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"Molly Pitcher at the Battle of Monmouth, June 1778," engraved by J. C. Armytage after a painting by Alonzo Chappel, ca. 1859. Courtesy of the Library of Congress, Prints and Photographs Division.


"Molly Pitcher at the Battle of Monmouth, June 1778," engraved by J. C. Armytage after a painting by Alonzo Chappel, ca. 1859. Courtesy of the Library of Congress, Prints and Photographs Division.


As long as there have been wars, women have contributed to the military. During the Revolutionary War, women filled essential roles on both the home front and war front. In addition to managing the operation of the homes, farms, or businesses alone, women went to the military camps to cook and clean for the soldiers, carry supplies, and tend to the wounded. Some women worked as spies to gather information about British plans and troop movements. Other women spontaneously took up arms on the battlefield, while some even disguised themselves as men to enlist and actively serve on the front lines.

This engraving by J.C. Armytage after a painting by Alonzo Chappel depicts a valiant “Molly Pitcher” stepping in for her fallen husband to load a cannon for the American army. It disputes the notion that war is no place for a woman by showing the exception to the rule. Oral tradition says that "Molly" had been carrying water to her husband’s artillery crew. When he fell wounded, she replaced him at the cannon for the remainder of the engagement.

Historians believe the tale of Molly Pitcher was most likely created from the real-life accounts of two women—Margaret Cochran Corbin and Mary Ludwig Hayes McCauley. Both women’s husbands served in the American army and both men were wounded in battle in their wives’ presence. Accounts tell of how Margaret and Mary stood in for their fallen husbands and fearlessly engaged the enemy. Private Joseph Plumb Martin, an eyewitness at the Battle of Monmouth, New Jersey, wrote in his diary about a woman he observed firing cannon: "A woman whose husband belonged to the artillery and who was then attached to a piece in the engagement, attended with her husband at the piece for the whole time." Historians believe the woman Martin describes was Mary Ludwig Hayes McCauley.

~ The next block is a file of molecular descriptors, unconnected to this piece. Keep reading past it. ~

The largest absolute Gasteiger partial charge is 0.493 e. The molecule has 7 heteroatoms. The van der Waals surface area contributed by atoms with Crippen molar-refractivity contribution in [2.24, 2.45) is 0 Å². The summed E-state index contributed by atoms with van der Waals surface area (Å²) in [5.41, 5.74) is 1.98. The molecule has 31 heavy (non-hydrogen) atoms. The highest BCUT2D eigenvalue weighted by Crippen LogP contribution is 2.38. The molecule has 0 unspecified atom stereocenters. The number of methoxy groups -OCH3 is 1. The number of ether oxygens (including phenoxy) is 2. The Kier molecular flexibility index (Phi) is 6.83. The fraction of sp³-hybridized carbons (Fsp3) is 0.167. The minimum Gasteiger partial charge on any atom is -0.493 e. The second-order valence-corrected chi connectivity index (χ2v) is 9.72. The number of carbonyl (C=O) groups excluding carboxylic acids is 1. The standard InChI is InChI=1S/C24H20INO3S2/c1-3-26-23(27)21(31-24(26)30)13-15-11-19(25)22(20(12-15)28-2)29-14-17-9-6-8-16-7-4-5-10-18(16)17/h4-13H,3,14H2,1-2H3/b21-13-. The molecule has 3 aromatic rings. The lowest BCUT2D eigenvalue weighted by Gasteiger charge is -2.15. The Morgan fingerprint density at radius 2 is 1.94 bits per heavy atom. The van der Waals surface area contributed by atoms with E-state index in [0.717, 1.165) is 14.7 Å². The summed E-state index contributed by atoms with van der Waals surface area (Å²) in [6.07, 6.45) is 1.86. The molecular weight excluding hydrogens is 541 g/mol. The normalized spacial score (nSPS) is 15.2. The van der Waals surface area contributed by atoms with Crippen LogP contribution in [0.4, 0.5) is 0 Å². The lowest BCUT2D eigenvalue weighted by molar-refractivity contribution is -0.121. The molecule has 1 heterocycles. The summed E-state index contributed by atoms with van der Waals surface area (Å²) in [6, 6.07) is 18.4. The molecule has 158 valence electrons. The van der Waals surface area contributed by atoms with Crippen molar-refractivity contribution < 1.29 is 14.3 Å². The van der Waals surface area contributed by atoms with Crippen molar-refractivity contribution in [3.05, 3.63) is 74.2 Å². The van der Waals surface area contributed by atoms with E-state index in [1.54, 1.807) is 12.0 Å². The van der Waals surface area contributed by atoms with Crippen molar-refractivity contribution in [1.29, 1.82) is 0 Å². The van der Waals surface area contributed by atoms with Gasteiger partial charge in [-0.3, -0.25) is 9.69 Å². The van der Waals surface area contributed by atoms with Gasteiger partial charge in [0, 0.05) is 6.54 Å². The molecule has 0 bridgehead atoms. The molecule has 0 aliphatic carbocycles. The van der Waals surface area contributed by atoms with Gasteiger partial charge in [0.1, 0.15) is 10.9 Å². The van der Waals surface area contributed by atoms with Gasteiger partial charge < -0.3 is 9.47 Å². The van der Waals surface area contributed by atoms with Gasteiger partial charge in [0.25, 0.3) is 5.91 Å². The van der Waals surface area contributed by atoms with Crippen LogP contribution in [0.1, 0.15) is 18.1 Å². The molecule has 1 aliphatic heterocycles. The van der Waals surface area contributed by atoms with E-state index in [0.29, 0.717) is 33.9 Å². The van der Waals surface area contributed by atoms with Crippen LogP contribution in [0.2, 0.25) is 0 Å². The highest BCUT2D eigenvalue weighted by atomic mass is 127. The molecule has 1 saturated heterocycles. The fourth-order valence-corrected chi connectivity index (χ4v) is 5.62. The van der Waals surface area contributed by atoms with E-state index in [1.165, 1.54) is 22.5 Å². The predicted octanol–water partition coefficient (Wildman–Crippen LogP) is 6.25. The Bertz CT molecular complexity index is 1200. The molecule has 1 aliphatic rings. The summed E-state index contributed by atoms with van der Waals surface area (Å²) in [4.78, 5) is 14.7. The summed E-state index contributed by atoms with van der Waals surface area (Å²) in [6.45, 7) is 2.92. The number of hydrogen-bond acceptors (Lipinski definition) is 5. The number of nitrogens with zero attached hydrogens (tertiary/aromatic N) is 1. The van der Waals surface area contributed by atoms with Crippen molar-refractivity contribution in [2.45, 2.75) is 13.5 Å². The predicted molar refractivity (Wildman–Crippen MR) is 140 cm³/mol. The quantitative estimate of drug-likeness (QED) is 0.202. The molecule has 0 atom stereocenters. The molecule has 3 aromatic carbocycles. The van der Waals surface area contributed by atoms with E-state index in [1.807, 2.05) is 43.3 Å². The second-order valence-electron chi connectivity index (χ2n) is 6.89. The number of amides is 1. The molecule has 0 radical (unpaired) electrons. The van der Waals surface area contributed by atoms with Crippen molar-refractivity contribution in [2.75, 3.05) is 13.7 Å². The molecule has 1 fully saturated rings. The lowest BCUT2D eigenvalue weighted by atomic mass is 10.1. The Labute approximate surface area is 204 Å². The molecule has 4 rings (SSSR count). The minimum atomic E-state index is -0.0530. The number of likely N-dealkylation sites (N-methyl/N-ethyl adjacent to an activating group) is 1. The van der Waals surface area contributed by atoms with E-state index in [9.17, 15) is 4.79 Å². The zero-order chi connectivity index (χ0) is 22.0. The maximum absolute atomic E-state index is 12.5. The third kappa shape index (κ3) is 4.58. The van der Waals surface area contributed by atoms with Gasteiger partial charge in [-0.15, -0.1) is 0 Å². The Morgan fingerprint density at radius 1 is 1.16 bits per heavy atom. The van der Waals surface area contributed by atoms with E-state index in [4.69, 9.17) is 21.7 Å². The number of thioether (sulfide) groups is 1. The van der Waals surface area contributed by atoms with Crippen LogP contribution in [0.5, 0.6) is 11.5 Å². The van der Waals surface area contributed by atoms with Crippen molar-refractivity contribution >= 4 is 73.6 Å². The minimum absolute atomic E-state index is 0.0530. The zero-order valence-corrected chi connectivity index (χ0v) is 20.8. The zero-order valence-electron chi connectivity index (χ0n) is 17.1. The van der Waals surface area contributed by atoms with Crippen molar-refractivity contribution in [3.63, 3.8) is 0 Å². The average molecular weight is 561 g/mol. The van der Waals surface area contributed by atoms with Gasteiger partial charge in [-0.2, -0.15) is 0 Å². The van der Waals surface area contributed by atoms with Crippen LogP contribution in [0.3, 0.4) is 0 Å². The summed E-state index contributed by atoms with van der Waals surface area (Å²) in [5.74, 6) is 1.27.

After the war, Margaret Corbin became one of only two women to receive a federal pension for military service (the other was Deborah Sampson, who disguised herself as a man and enlisted to fight with the 4th Massachusetts Regiment). The records of the Continental Congress record the following for Margaret Corbin:

Resolved, That Margaret Corbin, who was wounded and disabled in the attack on Fort Washington, whilst she heroically filled the post of her husband who was killed by her side serving a piece of artillery, do receive, during her natural life Or the continuance of the said disability, the one-half of the monthly pay drawn by a soldier in the service of these states; and that she now receive out of the public stores, one complete suit of cloaths, or the value thereof in money.

Although Molly Pitcher is a composite and the stuff of legend, she was inspired by the actions of several real women who contributed to the Revolutionary War effort with patriotism and courage.


Source: This article was written by Greg Timmons, freelance writer and education consultant, Missoula, Montana.

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